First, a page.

I am a Management Consultant at Accenture. I joined Accenture in 2021 after graduating from university and having completed two internships with the firm. I sustained numerous lifechanging injuries during my third year at university, including a severe traumatic brain injury. I completed my degree on a part time basis and took up an offer of employment with Accenture and I’ve been working with Accenture since.
It’s been two and a half years since I joined Accenture as a graduate (and nearly ten years since my first internship). Joining as a graduate was delayed by both my injuries and the chaos of 2020, so when I finally started in 2021, everything was done virtually. After induction training, I joined my first project as an Analyst. During my time as an analyst, I changed projects and clients to gain a breadth of experience. I have certainly learnt a huge amount about myself on these various projects, learnt new skills and built a strong network. This also gave me the experience to know what I wanted my specialism to be.
When I was promoted to consultant, I joined the Talent and & Organisation (T&O) practice, and I am striving to raise the profile of Diversity, Equity, and Inclusion in the work I do. I was first connected with MyPlus Students’ Club in my final year of university when a blog I wrote about completing my degree after sustaining an invisible disability. I have since attended a MyPlus event for students with disabilities applying to graduate positions and it was brilliant to see and hear from so many individuals who displayed the incredible strengths honed by individuals with disabilities.
What are the key employability skills to have?
Drive and willingness to learn. Whether you have a great amount of experience in a specific subject area, or very little, you can always learn from others and share expertise.
Effective communication (whatever form that might take). Working as part of a team means that you need to be able to communicate the progress you are making in your area to avoid duplicate effort or rework.
Self Management. You are the person who knows yourself the best, if you can manage your energy, time, strengths and weaknesses you are unstoppable!
What unique skills and strengths has your disability given you which have been an asset in the workplace?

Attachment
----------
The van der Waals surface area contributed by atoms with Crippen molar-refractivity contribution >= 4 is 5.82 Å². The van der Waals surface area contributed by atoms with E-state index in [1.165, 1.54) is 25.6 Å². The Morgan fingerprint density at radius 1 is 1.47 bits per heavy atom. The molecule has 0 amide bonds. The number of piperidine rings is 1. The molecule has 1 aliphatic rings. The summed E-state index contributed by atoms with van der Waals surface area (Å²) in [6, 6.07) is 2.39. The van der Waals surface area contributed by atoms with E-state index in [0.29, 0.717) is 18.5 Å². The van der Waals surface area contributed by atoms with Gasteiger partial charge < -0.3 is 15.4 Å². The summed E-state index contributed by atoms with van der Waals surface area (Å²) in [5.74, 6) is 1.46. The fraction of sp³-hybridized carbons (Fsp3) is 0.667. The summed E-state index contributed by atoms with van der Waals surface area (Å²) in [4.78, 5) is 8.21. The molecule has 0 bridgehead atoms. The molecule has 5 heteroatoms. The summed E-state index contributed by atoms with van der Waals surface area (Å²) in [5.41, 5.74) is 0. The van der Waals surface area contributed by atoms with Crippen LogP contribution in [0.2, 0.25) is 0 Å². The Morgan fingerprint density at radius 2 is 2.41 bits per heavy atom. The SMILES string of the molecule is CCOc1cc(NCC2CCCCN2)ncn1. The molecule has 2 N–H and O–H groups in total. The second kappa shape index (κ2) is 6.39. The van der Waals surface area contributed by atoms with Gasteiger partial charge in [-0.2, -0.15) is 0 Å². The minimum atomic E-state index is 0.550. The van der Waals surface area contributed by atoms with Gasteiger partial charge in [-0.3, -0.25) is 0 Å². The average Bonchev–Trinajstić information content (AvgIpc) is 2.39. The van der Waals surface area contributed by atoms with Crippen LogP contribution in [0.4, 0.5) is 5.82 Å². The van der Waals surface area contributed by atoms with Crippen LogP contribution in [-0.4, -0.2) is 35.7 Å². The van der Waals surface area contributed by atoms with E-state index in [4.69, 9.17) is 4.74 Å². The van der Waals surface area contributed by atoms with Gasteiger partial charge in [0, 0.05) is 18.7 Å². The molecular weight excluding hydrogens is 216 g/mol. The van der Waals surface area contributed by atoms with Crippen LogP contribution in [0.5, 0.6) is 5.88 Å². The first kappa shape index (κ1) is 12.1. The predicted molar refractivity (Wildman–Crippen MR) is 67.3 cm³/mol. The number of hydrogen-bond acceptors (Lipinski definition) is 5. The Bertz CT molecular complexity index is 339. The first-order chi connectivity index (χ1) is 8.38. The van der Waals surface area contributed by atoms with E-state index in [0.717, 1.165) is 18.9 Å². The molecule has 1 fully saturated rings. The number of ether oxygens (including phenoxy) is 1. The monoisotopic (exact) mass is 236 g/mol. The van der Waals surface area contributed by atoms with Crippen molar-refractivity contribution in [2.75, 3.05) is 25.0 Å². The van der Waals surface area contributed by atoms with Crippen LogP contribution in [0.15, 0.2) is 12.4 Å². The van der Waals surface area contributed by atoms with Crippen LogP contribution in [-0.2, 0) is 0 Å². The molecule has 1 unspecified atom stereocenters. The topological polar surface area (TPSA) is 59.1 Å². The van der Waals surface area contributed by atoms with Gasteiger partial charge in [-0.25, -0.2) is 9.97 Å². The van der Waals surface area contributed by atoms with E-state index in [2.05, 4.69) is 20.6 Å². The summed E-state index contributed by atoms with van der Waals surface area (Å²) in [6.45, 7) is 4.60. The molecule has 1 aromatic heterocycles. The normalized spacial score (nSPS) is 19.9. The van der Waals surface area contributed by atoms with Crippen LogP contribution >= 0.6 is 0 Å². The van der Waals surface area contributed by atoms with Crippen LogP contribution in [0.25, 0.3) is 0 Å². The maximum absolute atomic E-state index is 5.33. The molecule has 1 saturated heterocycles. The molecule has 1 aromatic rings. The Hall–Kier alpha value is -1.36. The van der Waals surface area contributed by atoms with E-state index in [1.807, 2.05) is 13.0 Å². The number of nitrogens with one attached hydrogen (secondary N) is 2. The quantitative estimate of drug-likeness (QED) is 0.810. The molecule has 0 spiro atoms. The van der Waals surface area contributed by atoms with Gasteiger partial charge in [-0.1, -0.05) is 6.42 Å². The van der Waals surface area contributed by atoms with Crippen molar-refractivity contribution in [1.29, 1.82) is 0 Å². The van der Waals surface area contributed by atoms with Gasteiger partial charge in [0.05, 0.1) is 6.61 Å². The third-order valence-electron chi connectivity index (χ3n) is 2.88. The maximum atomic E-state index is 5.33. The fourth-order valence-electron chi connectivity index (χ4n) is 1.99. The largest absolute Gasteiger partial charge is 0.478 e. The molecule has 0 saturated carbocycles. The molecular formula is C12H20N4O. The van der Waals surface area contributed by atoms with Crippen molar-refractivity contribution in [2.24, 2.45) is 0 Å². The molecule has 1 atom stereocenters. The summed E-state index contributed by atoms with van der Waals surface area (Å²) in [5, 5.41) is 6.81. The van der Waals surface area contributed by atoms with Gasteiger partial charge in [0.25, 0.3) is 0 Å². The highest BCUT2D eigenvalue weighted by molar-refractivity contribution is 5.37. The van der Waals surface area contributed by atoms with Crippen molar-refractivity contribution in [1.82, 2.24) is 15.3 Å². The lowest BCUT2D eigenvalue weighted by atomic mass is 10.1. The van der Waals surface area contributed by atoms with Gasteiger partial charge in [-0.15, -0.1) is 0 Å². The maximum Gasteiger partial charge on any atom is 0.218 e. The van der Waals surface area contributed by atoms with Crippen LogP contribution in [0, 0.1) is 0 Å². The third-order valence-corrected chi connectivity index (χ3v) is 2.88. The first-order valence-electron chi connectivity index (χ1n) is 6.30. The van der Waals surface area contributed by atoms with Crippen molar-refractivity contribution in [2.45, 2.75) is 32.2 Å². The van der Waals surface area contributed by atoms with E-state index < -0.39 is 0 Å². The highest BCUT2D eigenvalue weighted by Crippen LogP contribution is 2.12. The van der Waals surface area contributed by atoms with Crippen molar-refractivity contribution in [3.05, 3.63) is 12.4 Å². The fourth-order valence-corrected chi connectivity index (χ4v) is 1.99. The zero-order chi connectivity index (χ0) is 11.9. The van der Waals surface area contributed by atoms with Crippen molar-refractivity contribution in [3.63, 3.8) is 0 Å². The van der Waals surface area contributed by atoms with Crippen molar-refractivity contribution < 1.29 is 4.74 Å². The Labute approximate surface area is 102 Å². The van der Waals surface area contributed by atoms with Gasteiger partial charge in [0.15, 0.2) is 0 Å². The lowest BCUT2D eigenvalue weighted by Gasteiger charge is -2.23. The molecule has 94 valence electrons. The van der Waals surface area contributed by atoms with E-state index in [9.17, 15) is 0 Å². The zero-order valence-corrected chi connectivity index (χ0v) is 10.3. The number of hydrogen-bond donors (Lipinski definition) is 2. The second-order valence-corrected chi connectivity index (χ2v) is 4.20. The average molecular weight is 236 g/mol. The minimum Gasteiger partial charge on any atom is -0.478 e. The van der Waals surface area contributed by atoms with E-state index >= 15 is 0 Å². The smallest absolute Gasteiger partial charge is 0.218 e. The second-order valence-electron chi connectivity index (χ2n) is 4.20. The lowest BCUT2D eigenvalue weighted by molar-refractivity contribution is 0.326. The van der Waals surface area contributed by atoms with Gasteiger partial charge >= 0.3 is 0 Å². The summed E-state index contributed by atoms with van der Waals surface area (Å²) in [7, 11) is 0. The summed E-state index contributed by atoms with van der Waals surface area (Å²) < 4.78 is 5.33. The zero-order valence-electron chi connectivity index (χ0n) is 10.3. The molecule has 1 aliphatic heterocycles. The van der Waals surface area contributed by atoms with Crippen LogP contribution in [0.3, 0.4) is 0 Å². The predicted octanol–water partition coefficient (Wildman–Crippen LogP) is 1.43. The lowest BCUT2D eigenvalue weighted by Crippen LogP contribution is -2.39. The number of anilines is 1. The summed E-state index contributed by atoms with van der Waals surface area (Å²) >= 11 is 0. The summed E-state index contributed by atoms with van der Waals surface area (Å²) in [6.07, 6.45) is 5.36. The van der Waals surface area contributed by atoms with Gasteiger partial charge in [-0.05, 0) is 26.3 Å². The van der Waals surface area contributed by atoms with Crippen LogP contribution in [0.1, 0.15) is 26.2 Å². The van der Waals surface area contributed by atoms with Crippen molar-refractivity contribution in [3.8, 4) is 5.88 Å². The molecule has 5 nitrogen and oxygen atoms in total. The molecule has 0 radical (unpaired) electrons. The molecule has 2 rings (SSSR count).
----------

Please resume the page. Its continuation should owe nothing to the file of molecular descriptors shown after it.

Resilience: With my disability, I regularly need to manage my fatigue levels and be willing / able to inform management of my coping methods. When my coping method are understood and enabled, I am resilient to changes and agile ways of working which otherwise would make it difficult to achieve my best work.
Teamwork: Since my injuries and disability, I have become hyperaware of my strengths and weaknesses. This means that I work very well as part of a team where I can offer my expertise and learn from others around me. Supporting colleagues is something I value greatly, and I do everything I can to be an inclusive, considerate and enabling member of my team.
Problem Solving: When I hear/read a problem, my brain processes the information differently to how it used to before I sustained my disability. Since I process information differently, I sometimes arrive at unique solutions.
What advice would you give to disabled students applying for graduate positions or going through the recruitment process?
During my time at Accenture, I have had the pleasure of collaborating with the charity Scope. In this work I was made aware of the Social Model of disability (there is a fantastic video, by Scope, explaining the social model on youtube!) and this way of viewing the world was so empowering. The Social Model stated that a person is only disabled by their environment, not by their condition. A wheelchair user who has access to a ramp, has the exact same access as a non-wheelchair user. Your strengths are your strengths and any ‘deficit areas’ (I hate that term so much) are a lateral thinking puzzle to be solved. Once you have found what works for you, whether that be working from home x days a week or requesting assistive hardware/ software to be able to be at your best, nothing can stop you!
I understand that, at times, you might feel disadvantaged by the simple act of disclosing your disability and unfortunately the world we live in today can contribute to feeling disadvantaged. But you are your own strongest advocate, how you work might be different to others… but if the outcome is the same, who’s to say that your way isn’t better or more efficient? Be confident about your strengths, no one is better at being you than you.